[visionlist] Call for Applications: Paul J. Salem Postdoctoral Scholars in Computational Brain Science – Brown Institute for Brain Sciences (Providence, RI)

Thomas Serre thomas_serre at brown.edu
Wed Jun 20 20:35:52 -05 2018

The Frank and Serre labs at Brown university are seeking applicants for the
Paul J. Salem Postdoctoral Scholarships in Brain Science. The postdoctoral
fellow will lead an exciting new project at the interface between machine
learning and neuroscience. In particular, we are looking for computational
neuroscience and machine learning experts interested in the intersection
between vision, memory and reinforcement learning. Relevant projects in the
two groups can be seen in the following example works:

   - Franklin, N.T. & Frank, M.J. (2018). Compositional clustering in task
   structure learning. *PLOS Computational Biology, 14(4): e1006116*.
   - Nassar, M.R., Helmers, J. & Frank, M.J. (2018). Chunking as a rational
   strategy for lossy data compression in visual working memory. *Psychological
   Review*. http://ski.clps.brown.edu/papers/NassarHelmersFrank_chunking.pdf
   - Drew Linsley, Junkyung Kim, Vijay Veerabadran, Thomas Serre.  Learning
   long-range spatial dependencies with horizontal gated-recurrent units. 2018
   - Drew Linsley, Dan Scheibler, Sven Eberhardt, Thomas Serre.
   Global-and-local attention networks for visual recognition. 2018

Candidates are expected to have a solid background in one or more of the
following domains: modern machine learning, computational models of neural
dynamics underlying perceptual or cognitive processes, signal processing.
In addition, to conducting primary research with neural networks,
candidates will be involved in the mentoring of students, and will
participate in workshops and challenges at the interface between machine
learning and neuroscience (see e.g.,
http://compneuro.clps.brown.edu/datathon_2017/ and

The initial appointment is for 12 months, renewable for another year, and
potentially longer depending on funding. The start date is negotiable
though an early start is strongly preferred. Salary is commensurate with
experience and is competitive. We encourage Salem Scholars to seek external
funding during their appointment, as a critical component in their
professional development.


Candidates must have received their PhDs within 3 years of the application
deadline, and will work under the supervision of Drs Frank and Serre who
are affiliated with the Carney Initiative for Computation in Brain and
Mind.   They must have a strong background in computational neuroscience
and machine learning, with a track record of relevant publications at top
venues (such as NIPS, ICML, PLOS Computational Biology, etc). Excellent
programming skills are required (e.g., C/C++/Matlab/Python/R).


Please send your applications by email to michael_frank at brown.edu
thomas_serre at brown.edu. Please include a brief statement of interests, a
curriculum vita, a list of publications and the name of 2-3 reference
writers (no letter needed at this stage). There is no deadline for the
application but applicants are encouraged to apply as soon as possible as
the position will be filled as soon as a suitable applicant is found.

*The Carney Initiative for Computation in Brain and Mind (CICBM;*
http://compneuro.clps.brown.edu), which began Fall 2013 as a component of
BIBS, is an energetic and enthusiastic effort that fosters synergistic
collaborations across departments. Groups affiliated with the initiative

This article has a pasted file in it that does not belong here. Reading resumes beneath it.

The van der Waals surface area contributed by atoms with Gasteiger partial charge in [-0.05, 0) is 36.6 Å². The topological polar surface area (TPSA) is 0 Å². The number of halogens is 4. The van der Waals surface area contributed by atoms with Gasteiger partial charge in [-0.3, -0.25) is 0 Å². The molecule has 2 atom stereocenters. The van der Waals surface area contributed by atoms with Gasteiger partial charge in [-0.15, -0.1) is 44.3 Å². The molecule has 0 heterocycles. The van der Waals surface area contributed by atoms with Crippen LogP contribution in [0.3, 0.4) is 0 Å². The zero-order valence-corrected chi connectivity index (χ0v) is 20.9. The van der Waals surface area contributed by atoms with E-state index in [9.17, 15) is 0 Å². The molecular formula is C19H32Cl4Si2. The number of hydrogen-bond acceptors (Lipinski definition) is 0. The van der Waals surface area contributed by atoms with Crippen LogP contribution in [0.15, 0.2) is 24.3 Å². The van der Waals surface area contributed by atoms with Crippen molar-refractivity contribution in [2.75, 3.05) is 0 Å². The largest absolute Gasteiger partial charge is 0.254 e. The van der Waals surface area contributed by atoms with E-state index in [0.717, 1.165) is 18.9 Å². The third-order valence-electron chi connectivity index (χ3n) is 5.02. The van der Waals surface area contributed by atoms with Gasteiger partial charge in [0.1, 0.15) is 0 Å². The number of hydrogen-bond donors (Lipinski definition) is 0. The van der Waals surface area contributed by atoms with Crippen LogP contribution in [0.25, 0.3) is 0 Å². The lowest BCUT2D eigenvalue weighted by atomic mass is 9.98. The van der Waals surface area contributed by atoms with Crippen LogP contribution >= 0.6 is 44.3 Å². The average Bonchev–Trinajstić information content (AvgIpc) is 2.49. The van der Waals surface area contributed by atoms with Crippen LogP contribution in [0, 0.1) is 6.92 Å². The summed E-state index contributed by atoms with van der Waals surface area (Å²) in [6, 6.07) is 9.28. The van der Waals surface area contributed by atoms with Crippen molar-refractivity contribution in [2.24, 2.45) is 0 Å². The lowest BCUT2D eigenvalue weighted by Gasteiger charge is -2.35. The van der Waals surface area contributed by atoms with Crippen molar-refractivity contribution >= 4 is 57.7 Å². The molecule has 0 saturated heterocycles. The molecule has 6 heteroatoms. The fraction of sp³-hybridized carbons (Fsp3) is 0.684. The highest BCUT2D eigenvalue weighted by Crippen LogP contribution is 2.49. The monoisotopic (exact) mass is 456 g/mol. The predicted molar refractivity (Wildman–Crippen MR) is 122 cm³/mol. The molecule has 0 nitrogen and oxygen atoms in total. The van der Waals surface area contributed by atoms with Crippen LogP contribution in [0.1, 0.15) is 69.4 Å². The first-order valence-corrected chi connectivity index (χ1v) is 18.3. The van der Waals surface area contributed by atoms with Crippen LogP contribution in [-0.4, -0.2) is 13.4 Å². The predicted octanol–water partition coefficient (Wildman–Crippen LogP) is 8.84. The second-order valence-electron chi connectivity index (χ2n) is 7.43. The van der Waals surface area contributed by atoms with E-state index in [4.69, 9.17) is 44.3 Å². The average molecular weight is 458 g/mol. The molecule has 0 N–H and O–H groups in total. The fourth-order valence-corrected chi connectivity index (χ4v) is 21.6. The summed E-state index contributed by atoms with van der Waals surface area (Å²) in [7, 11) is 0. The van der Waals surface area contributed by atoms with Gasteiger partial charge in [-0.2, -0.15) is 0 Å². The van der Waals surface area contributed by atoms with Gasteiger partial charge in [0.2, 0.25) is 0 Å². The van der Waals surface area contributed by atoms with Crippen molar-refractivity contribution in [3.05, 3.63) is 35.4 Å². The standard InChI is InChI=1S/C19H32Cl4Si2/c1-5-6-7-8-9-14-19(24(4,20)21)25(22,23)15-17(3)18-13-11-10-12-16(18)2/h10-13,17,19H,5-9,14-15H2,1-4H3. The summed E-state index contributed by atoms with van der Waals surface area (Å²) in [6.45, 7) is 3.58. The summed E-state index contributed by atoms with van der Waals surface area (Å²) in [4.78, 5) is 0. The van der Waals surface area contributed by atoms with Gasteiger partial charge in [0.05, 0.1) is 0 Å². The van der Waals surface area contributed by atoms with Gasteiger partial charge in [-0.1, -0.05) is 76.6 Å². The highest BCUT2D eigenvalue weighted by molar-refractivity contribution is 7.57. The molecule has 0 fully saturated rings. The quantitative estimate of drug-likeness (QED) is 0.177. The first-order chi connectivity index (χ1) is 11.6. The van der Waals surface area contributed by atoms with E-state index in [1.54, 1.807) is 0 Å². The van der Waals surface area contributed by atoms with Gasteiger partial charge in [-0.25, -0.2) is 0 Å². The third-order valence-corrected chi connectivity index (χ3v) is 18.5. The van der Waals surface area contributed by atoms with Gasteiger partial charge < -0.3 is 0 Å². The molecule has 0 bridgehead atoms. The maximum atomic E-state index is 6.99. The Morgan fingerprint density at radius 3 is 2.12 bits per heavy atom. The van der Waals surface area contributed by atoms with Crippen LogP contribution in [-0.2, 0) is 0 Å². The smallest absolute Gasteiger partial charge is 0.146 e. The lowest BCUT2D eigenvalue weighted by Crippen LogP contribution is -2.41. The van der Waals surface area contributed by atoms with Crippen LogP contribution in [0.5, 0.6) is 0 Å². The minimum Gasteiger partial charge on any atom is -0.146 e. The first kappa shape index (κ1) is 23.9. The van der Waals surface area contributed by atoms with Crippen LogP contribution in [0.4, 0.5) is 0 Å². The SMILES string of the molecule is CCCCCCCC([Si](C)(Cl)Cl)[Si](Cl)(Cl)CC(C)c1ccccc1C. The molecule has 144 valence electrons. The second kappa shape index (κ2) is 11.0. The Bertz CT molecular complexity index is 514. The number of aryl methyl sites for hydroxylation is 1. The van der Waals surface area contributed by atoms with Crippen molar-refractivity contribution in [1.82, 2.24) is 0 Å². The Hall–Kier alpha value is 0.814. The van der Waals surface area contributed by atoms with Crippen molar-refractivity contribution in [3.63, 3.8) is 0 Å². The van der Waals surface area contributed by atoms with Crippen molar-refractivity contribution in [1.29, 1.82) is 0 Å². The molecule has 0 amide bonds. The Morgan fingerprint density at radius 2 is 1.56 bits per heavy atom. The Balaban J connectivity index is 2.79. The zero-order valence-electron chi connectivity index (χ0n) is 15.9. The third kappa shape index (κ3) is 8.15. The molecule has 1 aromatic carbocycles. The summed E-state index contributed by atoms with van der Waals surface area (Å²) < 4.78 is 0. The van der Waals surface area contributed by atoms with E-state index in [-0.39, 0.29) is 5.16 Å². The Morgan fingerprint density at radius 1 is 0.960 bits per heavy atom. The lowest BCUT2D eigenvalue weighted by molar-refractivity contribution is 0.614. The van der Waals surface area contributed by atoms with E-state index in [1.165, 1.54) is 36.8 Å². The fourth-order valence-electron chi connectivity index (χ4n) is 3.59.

work on two core levels of computation. The first level focuses on
theoretical neuroscience, including computational perception, control over
action and learning, and fundamental questions in neuronal networks
(synaptic plasticity, circuits, networks, oscillations). The second level
focuses on applications and neurotechnology, including brain-machine
interfaces, advanced neural data analysis, computer vision, computational
psychiatry, and robotics. CICBM has 16 core computational faculty (
http://compneuro.clps.brown.edu/people/) spanning six departments, and many
more faculty who incorporate computation for theory development, analysis,
or both. Computational neuroscience tools at Brown have been applied in
projects including brain-machine control of robotic arms in paralyzed
humans; models of visual systems in biological organisms and their
innovative application for classifying animal behavioral patterns;
predicting and quantifying effects of genetics, disease, medications, and
brain stimulation on motor and cognitive function; identification of the
source of neural rhythms and their roles in sensorimotor function;
development of fundamental theories of brain plasticity, and learning;
state-of-the art models of machine learning and reinforcement learning in
computer science.

The Carney Institute for Brain Science at Brown University advances
multidisciplinary research, technology development, and training in the
brain sciences and works to establish Brown University as an
internationally recognized leader in brain research. The institute was just
endowed with a new $100 million gift. CIBS unites more than 100 faculty
from a diverse group of departments at Brown, spanning basic and clinical
departments, and physical and biological sciences. CIBS provides a
mechanism to advance interdisciplinary research efforts among this broad
group.  CIBS provides  essential support to obtain and administer
multi-investigator grants for research, infrastructure, and training. The
Institute actively seeks new training funds to support interdisciplinary
education that transcends that available in individual academic departments.
Thomas Serre | GMT -5:00  EDT | T: +1 401-484-0750
Associate Professor of Cog Ling & Psych Sciences | Brown University
URL: goo.gl/G69SaF <http://serre-lab.clps.brown.edu> | Google Talk: tserre
| Skype: thomas.serre
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